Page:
Through these center websites you can apply directly!

If you are interested in connecting with an Agency or public school you could check out Dave’s ESL Cafe which has tons and tons of jobs listings all around the world!

Other handy websites include:

CIEE

Vietnam Teaching Jobs

The New Hanoian

Vietnam Works

Check List:

Before you leave make sure you have these documents ready!

  • An internationally recognized TEFL/CELTA certificate (original document) Need to still take a course? Sign up here for 20% off a training!
  • A health check from a hospital (You can get this done in Vietnam)
  • A University degree (original document)
  • An academic transcript (original document)
  • A police clearance check (original document, not more than 6 months old)

Thinking about teaching in Thailand? Check out my article here about it!

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6 Comments

  1. Hey, what if the academic transcript is missing and my university can’t find it ?… Also, if I’m not a native speaker but I have TEFL certification, is it still possible to teach English in Vietnam ? Thank you for this article, it helps so much !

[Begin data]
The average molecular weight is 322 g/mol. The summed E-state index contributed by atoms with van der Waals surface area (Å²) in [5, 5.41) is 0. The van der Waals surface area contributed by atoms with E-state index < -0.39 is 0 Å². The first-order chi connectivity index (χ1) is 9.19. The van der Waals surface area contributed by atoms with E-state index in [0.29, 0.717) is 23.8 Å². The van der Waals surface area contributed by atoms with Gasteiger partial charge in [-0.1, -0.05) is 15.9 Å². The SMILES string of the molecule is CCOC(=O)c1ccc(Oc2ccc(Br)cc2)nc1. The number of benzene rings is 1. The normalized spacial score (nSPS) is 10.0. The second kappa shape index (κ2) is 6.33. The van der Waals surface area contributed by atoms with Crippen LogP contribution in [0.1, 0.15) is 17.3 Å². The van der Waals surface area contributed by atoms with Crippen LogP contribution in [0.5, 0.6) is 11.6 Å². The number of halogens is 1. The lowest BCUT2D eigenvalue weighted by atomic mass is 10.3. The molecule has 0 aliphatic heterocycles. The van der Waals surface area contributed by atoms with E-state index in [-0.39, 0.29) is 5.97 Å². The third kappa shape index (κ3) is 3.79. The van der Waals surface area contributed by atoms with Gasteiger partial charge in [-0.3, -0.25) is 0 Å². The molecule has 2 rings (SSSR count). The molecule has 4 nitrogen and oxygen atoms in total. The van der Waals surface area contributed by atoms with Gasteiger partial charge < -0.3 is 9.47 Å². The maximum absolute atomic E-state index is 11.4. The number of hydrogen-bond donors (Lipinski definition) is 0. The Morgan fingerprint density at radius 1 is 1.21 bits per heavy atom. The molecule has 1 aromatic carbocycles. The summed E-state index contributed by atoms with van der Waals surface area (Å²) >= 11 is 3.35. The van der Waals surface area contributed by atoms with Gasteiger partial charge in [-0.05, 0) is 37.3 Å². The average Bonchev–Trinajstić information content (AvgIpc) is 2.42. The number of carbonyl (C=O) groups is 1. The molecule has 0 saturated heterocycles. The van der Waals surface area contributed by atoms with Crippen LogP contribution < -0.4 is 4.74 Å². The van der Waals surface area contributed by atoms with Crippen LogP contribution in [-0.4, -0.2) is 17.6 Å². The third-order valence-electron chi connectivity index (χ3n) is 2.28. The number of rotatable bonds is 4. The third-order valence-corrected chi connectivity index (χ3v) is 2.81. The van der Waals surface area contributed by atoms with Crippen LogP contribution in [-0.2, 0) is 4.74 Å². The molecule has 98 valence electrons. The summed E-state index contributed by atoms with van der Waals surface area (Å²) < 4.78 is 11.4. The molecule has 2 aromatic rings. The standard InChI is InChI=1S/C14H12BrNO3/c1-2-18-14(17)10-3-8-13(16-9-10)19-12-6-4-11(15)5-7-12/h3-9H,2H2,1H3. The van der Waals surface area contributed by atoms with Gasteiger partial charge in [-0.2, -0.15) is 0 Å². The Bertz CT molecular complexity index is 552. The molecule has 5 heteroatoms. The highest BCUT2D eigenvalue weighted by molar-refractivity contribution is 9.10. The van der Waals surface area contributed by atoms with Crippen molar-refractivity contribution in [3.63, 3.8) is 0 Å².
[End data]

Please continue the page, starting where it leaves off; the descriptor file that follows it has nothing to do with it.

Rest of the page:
• Hi Hajar! It is definitely more difficult to find a job if you are not a native English speaker but not impossible! Don’t worry too much about the transcript, the diploma is more so what they will need!

  2. I needed to thank you for this good read!! I certainly
    enjoyed every bit of it. I have got you saved as a favorite to
    check out new stuff you post…

  3. Hi Kelsey! Thanks for the great guide! When applying for jobs through public schools, do you still go through an agency or do you apply through the government? I’m curious what your particular experience is – are you public or language academy? 🙂 I’m currently teaching in Korea and have always been interested in Vietnam! I think I might head there next!

    • Hi Brit! Thank you so much for reading 🙂 That is so cool that you are in Korea, I have been wanting to visit for years! I am in a private language academy and with them you apply through the company directly. As for public schools I think you can do both! I know some people who are just employed through the school and others who have a kind of agency that helps negotiate with the school for them. Let me know if you have any other questions – feel free to shoot me an email also! Hopefully see you here in Vietnam soon! <3